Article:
AZ teacher shortage numbers are in

Clarisse White details Tuesday how she is using a tuition grant program to parlay her political science degree into a master's degree in education at the University of Arizona.

Capitol Media Services photo by Howard Fischer

Clarisse White details Tuesday how she is using a tuition grant program to parlay her political science degree into a master's degree in education at the University of Arizona.

TOLLESON – More than 1,300 teaching positions are still unfilled four weeks into the school year according to a new report.

The survey released Tuesday by the Arizona School Personnel Administrators Association of 135 school districts and charter schools found that they began the year with more than 7,000 vacancies. What that means is they could not find qualified applicants for close to one position out of every five.

Potentially more significant, Justin Wing, the association’s past president who conducted the study, said he found that out more than 500 teachers have resigned so far this year, some simply by abandoning their positions and walking away.

Wing said most of the vacancies are being handled by long-term substitutes. But he said some of the gap was being made up by people teaching extra classes, with other schools either combining classes to the point where it exceeds the school’s class size limits or even where districts had to create multi-grade classrooms.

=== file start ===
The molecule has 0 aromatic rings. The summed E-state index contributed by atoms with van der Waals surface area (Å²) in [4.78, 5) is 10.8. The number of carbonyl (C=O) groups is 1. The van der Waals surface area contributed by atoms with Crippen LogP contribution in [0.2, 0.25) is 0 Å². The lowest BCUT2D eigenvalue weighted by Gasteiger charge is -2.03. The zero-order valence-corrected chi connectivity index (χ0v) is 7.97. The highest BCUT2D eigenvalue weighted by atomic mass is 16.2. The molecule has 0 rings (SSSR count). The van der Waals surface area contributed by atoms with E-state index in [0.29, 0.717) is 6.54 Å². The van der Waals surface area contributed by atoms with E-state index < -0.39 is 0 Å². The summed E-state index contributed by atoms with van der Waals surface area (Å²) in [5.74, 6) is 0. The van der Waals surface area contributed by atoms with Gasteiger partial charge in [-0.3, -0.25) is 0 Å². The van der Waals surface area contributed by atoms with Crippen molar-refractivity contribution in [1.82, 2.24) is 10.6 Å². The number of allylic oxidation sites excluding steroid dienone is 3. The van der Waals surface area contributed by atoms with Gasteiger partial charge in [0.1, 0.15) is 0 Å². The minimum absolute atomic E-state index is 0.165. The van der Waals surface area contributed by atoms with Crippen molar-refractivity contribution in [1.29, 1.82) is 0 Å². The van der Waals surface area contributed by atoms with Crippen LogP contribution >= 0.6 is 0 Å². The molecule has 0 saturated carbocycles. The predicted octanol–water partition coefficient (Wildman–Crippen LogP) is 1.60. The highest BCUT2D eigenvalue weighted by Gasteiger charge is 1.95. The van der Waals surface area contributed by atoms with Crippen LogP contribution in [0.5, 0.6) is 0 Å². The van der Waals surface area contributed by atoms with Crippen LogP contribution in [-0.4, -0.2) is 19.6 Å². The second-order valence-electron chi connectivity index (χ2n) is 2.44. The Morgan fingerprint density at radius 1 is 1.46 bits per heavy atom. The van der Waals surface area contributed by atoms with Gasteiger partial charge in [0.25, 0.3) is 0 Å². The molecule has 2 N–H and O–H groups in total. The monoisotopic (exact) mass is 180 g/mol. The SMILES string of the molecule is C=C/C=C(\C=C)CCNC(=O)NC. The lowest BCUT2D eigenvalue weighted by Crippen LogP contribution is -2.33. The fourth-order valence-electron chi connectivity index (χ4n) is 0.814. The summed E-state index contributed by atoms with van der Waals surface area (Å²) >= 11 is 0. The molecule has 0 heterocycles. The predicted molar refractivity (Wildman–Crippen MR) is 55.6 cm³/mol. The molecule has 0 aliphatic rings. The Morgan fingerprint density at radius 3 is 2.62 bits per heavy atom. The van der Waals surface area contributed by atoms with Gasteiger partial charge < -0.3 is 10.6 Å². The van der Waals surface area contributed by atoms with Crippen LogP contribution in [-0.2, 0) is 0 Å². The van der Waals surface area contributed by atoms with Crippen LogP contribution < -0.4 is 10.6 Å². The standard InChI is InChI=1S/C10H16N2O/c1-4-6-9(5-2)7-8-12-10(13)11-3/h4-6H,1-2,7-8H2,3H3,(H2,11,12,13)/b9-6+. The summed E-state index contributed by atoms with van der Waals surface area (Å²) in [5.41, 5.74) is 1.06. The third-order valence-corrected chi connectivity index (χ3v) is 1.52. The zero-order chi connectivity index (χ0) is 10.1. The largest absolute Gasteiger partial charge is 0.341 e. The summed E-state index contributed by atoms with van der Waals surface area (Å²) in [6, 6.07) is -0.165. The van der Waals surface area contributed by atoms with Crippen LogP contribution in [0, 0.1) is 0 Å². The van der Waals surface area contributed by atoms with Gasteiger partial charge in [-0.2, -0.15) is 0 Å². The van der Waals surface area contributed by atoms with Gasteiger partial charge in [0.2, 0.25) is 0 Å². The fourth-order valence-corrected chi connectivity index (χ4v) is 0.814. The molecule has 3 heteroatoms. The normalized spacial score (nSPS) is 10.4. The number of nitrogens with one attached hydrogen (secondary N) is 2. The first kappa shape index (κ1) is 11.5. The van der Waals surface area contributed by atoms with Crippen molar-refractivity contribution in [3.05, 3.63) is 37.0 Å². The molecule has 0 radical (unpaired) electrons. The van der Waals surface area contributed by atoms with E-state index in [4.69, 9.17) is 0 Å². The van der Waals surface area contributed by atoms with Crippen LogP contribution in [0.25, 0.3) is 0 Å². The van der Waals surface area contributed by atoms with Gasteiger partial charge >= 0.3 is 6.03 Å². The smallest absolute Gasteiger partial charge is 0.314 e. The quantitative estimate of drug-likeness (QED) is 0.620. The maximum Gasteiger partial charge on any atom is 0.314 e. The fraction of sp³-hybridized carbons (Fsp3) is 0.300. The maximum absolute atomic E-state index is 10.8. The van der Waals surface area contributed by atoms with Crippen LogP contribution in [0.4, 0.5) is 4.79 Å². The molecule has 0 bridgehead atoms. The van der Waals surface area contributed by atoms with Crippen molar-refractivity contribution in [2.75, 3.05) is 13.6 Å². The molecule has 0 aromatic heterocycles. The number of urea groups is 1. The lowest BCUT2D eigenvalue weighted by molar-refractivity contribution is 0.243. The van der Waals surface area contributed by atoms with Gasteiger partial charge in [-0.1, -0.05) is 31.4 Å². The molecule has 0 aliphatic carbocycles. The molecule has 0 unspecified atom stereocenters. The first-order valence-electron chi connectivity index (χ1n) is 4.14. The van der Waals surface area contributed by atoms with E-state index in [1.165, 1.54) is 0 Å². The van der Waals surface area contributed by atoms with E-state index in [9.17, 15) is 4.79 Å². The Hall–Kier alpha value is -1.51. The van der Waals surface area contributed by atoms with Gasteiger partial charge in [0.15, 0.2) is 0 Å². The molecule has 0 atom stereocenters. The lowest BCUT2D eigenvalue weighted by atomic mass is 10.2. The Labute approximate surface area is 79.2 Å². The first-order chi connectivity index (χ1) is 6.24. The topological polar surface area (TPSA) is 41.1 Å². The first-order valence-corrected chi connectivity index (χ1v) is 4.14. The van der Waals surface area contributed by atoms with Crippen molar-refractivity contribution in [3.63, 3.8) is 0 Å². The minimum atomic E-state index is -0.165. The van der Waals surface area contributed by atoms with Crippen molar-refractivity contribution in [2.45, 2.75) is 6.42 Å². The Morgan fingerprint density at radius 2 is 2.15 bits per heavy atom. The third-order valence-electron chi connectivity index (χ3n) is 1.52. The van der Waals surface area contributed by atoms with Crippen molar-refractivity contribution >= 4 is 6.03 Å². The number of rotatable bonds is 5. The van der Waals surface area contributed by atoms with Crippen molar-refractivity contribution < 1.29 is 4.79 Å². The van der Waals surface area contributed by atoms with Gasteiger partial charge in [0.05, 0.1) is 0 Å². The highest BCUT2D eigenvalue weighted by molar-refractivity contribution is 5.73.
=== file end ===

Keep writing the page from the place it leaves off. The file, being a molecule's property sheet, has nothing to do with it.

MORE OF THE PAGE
Of the positions that schools did manage to fill, close to 2,500 were with people who do not meet the standard teaching requirements, with the largest share of those being people whose certification is pending. But nearly 740 of these slots were filled by people with “emergency teaching certificates,’’ people who lack any actual training in how to teach, but have some professional background in the subject like math or physics.

And that has its own limits, with these certificates valid for one year and available only three times to any individual.

The report comes as the state’s three universities formally introduced their “teacher academy’’ programs designed to provide free tuition for one or more years to those willing to go into the classroom.

Each of the schools has a slightly different approach.

For example, the University of Arizona works with those who have degrees in another field and want to go back and get a master’s degree in education. That concept was showcased at a press conference by Clarisse White who has a degree in political science, but is now student teaching high school government.

Northern Arizona University President Rita Cheng said her school is focused on a “grow your own’’ program, working with individuals in underserved communities to get them their teaching credentials while they continue to work at their old jobs.

Arizona State University is providing mentoring support for graduates during their first year of teaching.